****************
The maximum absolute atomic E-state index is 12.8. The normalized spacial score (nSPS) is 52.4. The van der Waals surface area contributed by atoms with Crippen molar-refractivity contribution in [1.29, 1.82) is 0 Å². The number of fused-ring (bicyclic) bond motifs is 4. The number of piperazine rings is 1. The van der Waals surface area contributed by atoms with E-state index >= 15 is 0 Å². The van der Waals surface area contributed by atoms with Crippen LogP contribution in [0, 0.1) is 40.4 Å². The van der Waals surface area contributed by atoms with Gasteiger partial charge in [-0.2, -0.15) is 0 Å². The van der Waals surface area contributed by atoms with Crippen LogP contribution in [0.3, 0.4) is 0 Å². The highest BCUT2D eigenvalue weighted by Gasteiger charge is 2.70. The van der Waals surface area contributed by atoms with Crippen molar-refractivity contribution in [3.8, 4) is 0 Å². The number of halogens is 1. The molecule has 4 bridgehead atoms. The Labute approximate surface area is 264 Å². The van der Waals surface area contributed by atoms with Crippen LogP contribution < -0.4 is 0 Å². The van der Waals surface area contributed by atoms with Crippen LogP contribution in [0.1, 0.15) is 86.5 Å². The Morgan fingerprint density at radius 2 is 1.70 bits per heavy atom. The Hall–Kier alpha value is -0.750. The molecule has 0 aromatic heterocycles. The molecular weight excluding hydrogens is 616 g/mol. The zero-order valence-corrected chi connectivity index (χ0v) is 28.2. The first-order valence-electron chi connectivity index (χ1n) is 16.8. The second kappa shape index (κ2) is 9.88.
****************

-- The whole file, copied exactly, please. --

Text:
The maximum absolute atomic E-state index is 12.8. The normalized spacial score (nSPS) is 52.4. The van der Waals surface area contributed by atoms with Crippen molar-refractivity contribution in [1.29, 1.82) is 0 Å². The number of fused-ring (bicyclic) bond motifs is 4. The number of piperazine rings is 1. The van der Waals surface area contributed by atoms with E-state index >= 15 is 0 Å². The van der Waals surface area contributed by atoms with Crippen LogP contribution in [0, 0.1) is 40.4 Å². The van der Waals surface area contributed by atoms with Gasteiger partial charge in [-0.2, -0.15) is 0 Å². The van der Waals surface area contributed by atoms with Crippen LogP contribution in [0.3, 0.4) is 0 Å². The highest BCUT2D eigenvalue weighted by Gasteiger charge is 2.70. The van der Waals surface area contributed by atoms with Crippen molar-refractivity contribution in [3.8, 4) is 0 Å². The number of halogens is 1. The molecule has 4 bridgehead atoms. The Labute approximate surface area is 264 Å². The van der Waals surface area contributed by atoms with Crippen LogP contribution < -0.4 is 0 Å². The van der Waals surface area contributed by atoms with Crippen LogP contribution in [0.1, 0.15) is 86.5 Å². The Morgan fingerprint density at radius 2 is 1.70 bits per heavy atom. The Hall–Kier alpha value is -0.750. The molecule has 0 aromatic heterocycles. The molecular weight excluding hydrogens is 616 g/mol. The zero-order valence-corrected chi connectivity index (χ0v) is 28.2. The first-order valence-electron chi connectivity index (χ1n) is 16.8. The second kappa shape index (κ2) is 9.88.